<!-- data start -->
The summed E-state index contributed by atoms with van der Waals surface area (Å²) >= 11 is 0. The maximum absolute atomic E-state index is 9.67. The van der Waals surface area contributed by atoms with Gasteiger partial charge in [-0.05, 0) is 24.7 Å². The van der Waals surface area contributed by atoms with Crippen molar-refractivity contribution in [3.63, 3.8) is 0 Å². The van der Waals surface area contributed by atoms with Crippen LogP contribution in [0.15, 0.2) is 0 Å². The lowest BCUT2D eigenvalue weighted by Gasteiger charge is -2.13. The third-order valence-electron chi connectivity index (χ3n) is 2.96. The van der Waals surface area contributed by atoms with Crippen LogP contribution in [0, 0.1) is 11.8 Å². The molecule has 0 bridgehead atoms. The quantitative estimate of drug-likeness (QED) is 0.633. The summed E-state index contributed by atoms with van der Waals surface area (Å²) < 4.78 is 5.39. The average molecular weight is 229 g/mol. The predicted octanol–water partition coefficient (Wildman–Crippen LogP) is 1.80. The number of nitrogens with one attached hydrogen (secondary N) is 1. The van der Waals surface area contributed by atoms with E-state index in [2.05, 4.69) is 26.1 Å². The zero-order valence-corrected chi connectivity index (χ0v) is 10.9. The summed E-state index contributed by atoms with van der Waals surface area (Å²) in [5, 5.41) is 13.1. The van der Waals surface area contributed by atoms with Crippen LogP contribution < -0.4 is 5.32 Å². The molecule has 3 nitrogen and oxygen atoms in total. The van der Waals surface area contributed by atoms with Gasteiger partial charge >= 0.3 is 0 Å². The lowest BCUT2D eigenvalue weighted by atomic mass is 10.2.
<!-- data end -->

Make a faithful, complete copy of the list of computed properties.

The summed E-state index contributed by atoms with van der Waals surface area (Å²) >= 11 is 0. The maximum absolute atomic E-state index is 9.67. The van der Waals surface area contributed by atoms with Gasteiger partial charge in [-0.05, 0) is 24.7 Å². The van der Waals surface area contributed by atoms with Crippen molar-refractivity contribution in [3.63, 3.8) is 0 Å². The van der Waals surface area contributed by atoms with Crippen LogP contribution in [0.15, 0.2) is 0 Å². The lowest BCUT2D eigenvalue weighted by Gasteiger charge is -2.13. The third-order valence-electron chi connectivity index (χ3n) is 2.96. The van der Waals surface area contributed by atoms with Crippen LogP contribution in [0, 0.1) is 11.8 Å². The molecule has 0 bridgehead atoms. The quantitative estimate of drug-likeness (QED) is 0.633. The summed E-state index contributed by atoms with van der Waals surface area (Å²) < 4.78 is 5.39. The average molecular weight is 229 g/mol. The predicted octanol–water partition coefficient (Wildman–Crippen LogP) is 1.80. The number of nitrogens with one attached hydrogen (secondary N) is 1. The van der Waals surface area contributed by atoms with E-state index in [2.05, 4.69) is 26.1 Å². The zero-order valence-corrected chi connectivity index (χ0v) is 10.9. The summed E-state index contributed by atoms with van der Waals surface area (Å²) in [5, 5.41) is 13.1. The van der Waals surface area contributed by atoms with Crippen LogP contribution < -0.4 is 5.32 Å². The molecule has 3 nitrogen and oxygen atoms in total. The van der Waals surface area contributed by atoms with Gasteiger partial charge >= 0.3 is 0 Å². The lowest BCUT2D eigenvalue weighted by atomic mass is 10.2.